The House passage of the repeal of the Democrats’ unipartisan approach to health care is a good indication of the correctable nature of legislative errors. Unfortunately, we know that House passage of the repeal, while important, is not enough, and that Sen. Harry Reid has pledged to prevent the repeal effort from coming to the Senate floor. None of this should be news to anyone. We have known for months that the House would bring up and pass the repeal, and that it would die for now in the Senate due to Democratic obstructionism. What we don’t know, and cannot know, is what happens next. The Republicans have learned that they can win elections on the health-care issue, that they can win a majority vote in the U.S. House in favor of repeal, and that they need to maintain a focus on the flaws of the health-care law if they are to maintain support among the populace for repeal. They have also learned that Democrats will pull out all the stops in opposing the Republican effort, including politicizing HHS and having one of their members comparing Republicans to Nazis.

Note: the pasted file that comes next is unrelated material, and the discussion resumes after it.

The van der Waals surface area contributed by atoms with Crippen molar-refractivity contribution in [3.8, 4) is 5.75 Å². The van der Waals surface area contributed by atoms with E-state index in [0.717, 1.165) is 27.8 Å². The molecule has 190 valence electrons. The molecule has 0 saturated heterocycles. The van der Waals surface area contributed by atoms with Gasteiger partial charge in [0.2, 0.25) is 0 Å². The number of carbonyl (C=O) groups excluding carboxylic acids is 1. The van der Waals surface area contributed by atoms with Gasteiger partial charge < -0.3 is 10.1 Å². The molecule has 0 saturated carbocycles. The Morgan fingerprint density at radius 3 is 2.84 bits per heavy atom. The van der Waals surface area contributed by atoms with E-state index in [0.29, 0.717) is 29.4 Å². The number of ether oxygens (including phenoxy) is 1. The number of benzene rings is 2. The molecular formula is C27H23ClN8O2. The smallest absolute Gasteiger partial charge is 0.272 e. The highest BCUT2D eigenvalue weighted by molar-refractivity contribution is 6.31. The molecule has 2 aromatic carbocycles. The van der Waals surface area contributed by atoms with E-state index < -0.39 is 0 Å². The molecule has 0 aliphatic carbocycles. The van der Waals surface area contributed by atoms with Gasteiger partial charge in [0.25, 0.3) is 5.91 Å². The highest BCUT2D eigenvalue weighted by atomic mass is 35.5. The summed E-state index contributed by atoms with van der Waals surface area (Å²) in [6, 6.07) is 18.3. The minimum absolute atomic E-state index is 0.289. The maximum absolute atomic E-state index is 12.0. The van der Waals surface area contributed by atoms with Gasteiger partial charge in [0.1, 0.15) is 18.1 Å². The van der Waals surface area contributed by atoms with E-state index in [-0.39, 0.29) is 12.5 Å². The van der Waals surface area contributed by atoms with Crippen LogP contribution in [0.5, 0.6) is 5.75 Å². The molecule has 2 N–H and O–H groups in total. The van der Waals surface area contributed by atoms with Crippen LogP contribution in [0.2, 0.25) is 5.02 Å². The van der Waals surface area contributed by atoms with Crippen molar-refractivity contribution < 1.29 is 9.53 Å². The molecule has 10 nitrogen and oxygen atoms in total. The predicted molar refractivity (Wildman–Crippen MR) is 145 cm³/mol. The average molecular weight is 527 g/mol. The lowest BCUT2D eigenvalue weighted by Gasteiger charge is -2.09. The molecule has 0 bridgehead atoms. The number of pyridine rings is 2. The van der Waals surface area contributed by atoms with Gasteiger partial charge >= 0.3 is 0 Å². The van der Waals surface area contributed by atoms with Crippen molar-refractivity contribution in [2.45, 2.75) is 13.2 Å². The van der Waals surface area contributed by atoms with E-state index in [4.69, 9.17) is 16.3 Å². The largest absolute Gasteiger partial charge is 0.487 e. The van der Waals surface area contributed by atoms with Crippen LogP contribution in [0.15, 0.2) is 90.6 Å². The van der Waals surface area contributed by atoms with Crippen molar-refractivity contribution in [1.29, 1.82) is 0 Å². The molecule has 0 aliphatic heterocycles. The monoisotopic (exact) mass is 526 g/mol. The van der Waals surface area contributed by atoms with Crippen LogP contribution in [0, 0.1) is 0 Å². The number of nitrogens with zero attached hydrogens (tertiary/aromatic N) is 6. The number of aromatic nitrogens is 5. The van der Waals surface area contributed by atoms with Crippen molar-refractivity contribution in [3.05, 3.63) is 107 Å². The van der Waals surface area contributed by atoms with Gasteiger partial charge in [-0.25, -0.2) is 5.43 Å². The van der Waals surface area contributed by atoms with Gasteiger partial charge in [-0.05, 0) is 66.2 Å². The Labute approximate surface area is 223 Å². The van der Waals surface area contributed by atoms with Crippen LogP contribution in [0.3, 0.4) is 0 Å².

We do not yet know how the Republicans will use their majoritarian powers in the House to keep up the pressure on the flawed health-care law, via investigations, hearings, updates on implementation efforts, and funding limitations on executive-branch activities. We also do not know how the courts will rule on the lawsuit questioning the constitutionality of the individual mandate, although it is significant that a majority of states have signed on to the suit.
And we do not know how the Republicans will handle the “replace” piece of repeal and replace, whether they will come up with a credible alternative using Republican ideas to fix our flawed health-care system.
Answers to all of these questions will become clearer in the months ahead. For now, though, we have learned that the House Republican majority will follow through on their promises, and that is perhaps the most important lesson of all.